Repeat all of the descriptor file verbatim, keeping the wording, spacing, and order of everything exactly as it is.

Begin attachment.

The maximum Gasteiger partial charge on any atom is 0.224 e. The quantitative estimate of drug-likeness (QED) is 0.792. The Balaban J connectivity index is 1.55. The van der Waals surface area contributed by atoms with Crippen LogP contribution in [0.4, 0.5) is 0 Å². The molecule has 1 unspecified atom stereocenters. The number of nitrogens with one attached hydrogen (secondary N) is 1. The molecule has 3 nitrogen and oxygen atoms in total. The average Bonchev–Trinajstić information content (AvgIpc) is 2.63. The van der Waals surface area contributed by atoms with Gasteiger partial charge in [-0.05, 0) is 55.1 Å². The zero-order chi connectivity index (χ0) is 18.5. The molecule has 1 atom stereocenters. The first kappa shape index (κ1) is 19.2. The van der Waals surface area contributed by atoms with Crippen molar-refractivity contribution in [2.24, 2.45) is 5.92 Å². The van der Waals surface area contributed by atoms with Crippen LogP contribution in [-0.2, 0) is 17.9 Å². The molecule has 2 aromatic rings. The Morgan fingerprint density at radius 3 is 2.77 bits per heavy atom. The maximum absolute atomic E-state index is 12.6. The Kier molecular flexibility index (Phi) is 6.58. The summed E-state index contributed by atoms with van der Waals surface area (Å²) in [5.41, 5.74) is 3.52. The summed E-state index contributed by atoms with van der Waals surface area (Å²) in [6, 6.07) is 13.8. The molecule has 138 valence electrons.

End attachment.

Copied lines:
The maximum Gasteiger partial charge on any atom is 0.224 e. The quantitative estimate of drug-likeness (QED) is 0.792. The Balaban J connectivity index is 1.55. The van der Waals surface area contributed by atoms with Crippen LogP contribution in [0.4, 0.5) is 0 Å². The molecule has 1 unspecified atom stereocenters. The number of nitrogens with one attached hydrogen (secondary N) is 1. The molecule has 3 nitrogen and oxygen atoms in total. The average Bonchev–Trinajstić information content (AvgIpc) is 2.63. The van der Waals surface area contributed by atoms with Gasteiger partial charge in [-0.05, 0) is 55.1 Å². The zero-order chi connectivity index (χ0) is 18.5. The molecule has 1 atom stereocenters. The first kappa shape index (κ1) is 19.2. The van der Waals surface area contributed by atoms with Crippen molar-refractivity contribution in [2.24, 2.45) is 5.92 Å². The van der Waals surface area contributed by atoms with Crippen LogP contribution in [-0.2, 0) is 17.9 Å². The molecule has 2 aromatic rings. The Morgan fingerprint density at radius 3 is 2.77 bits per heavy atom. The maximum absolute atomic E-state index is 12.6. The Kier molecular flexibility index (Phi) is 6.58. The summed E-state index contributed by atoms with van der Waals surface area (Å²) in [5.41, 5.74) is 3.52. The summed E-state index contributed by atoms with van der Waals surface area (Å²) in [6, 6.07) is 13.8. The molecule has 138 valence electrons.